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In Clojure I do this

(println (cond false "don't care" "otherwise" "otherwise"))

In Common LISP this would be

(print (cond (nil "don't care") ("otherwise") ))

Is there a way to get this kind of simplified cond in Clojure?

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Idiomatic would be: (println (cond false "don't care" :else "otherwise")). Why would you want the CL version? –  nickik Nov 9 '10 at 0:42
Short answer - translating CL to Clojure. It appears to be idiomatic CL to have a 10-line statement for the truth test that also returns a result. (ie consolidated). –  hawkeye Nov 9 '10 at 2:13
That Common Lisp form does not work as you seem to expect. –  Svante Nov 9 '10 at 10:44
Svante, how so? It returns "don't care" if false is false and "otherwise" otherwise. What do you think hawkeye expected? –  Xach Nov 10 '10 at 17:39

2 Answers 2

up vote 1 down vote accepted

Version which includes a fix for that Alex Taggart noticed below. Passes all the test cases shown in the test. It allows for arbitrary clauses passed to my-cond to be length 1 instead of 2 which results in the length 1 clause being both the test for truthiness and the result if it is true. Based off my limited experience with CL I actually think this behavior is different from what cond does but seems to be in line with how I've interpreted what you're asking for. Kotarak's answer seems to line up with the CL one as using the last statement in the CL cond seems to match up with using the :else clause in the Clojure version.

Regardless here is a solution where it should allow any clause to be a length of one and use that for both the truth test and result.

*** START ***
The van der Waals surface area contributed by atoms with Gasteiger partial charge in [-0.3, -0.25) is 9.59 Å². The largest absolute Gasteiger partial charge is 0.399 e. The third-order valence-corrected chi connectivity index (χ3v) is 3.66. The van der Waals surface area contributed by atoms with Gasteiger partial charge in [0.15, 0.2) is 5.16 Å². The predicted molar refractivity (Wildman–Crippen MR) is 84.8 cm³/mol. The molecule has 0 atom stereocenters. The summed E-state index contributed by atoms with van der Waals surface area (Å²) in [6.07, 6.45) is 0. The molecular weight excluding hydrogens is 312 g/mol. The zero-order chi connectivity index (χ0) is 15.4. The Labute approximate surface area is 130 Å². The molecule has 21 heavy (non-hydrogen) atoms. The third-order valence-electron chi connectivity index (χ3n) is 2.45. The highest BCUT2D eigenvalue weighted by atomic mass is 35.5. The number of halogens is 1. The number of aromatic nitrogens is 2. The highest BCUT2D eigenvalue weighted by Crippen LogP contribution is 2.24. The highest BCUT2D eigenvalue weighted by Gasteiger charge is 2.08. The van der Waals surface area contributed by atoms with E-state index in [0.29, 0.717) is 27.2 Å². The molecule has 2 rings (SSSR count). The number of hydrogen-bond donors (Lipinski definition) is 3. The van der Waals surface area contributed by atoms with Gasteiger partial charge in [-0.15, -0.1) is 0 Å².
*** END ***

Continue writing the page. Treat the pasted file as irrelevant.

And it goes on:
(defmacro my-cond
  [& others]
  (if others
    (let [more# (next others)
          extra-clauses# (if more# `(my-cond ~@more#))
          clause# (first others)]
      (if (= 2 (count clause#))
        `(if ~(first clause#) ~(second clause#) ~extra-clauses#)
        `(if ~(first clause#) ~(first clause#)  ~extra-clauses#)))))

(deftest my-cond-works
  (is (= 3 (my-cond (false 1) (false 2) (3))))
  (is (= "otherwise" (my-cond (false "don't care") ("otherwise"))))
  (is (= nil (my-cond (:one nil) ("otherwise"))))
  (is (= "care" (my-cond (1 "care") ("otherwise"))))
  (is (= "otherwise" (my-cond (false "care") ("otherwise") (true "true"))))
  (is (= "silly" (my-cond (nil "no") (nil) ("yes" "silly")))))

I'd really advise translating the CL over to the Clojure form of cond. I would place the mental overhead of allowing the CL syntax along with the Clojure syntax in the same project as not worth saving time in translating it now. Looking at the code in the future after becoming used to how Clojure's cond and trying to remember why the other syntax is there seems not worth the time saved by not translating.

Below version fails as Alex Taggart says below. Keeping it here so his comment makes sense. The below version does:

(defmacro my-cond [[if1 then1] & others]
  (when (or if1 then1 others)
    (let [extra-clauses# (if others `(my-cond ~@others))]
      (if then1
        `(if ~if1 ~then1 ~extra-clauses#)
        `(if ~if1 ~if1  ~extra-clauses#)))))

user> (my-cond (false "first") (nil nil) ("otherwise"))
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The problem with using destructuring is that you lose the ability to distinguish between absence and nil, which matters in this case. E.g., (my-cond (:else nil)) should return nil. –  Alex Taggart Nov 9 '10 at 5:45
Thanks for pointing this out. I've added a version which handles this. I actually think I've gone to far in my interpretation of what hawkeye was asking by allowing the single element form from the CL version to be anywhere instead of just as the else clause. Going to leave it how it is though. Probably should have played around in a CL repl before attempting this. –  Jake McCrary Nov 9 '10 at 17:50

I believe the clojure version was intended to have fewer parens. You can certainly write your own cond-ish macro to do what you want.

Here is a simple implementation (i.e. does not implement the full CL version)...

(defmacro my-cond [[if1 then1] & others]
  (if others 
    `(if ~if1 ~then1 (my-cond ~@others))
    `(if ~if1 ~then1)))

And you can then...

(my-cond (false 1) (false 2) (3 3))   ; results in 3
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What I actually want would be (my-cond (false 1) (false 2) (3)) ; results in 3 –  hawkeye Nov 9 '10 at 2:11

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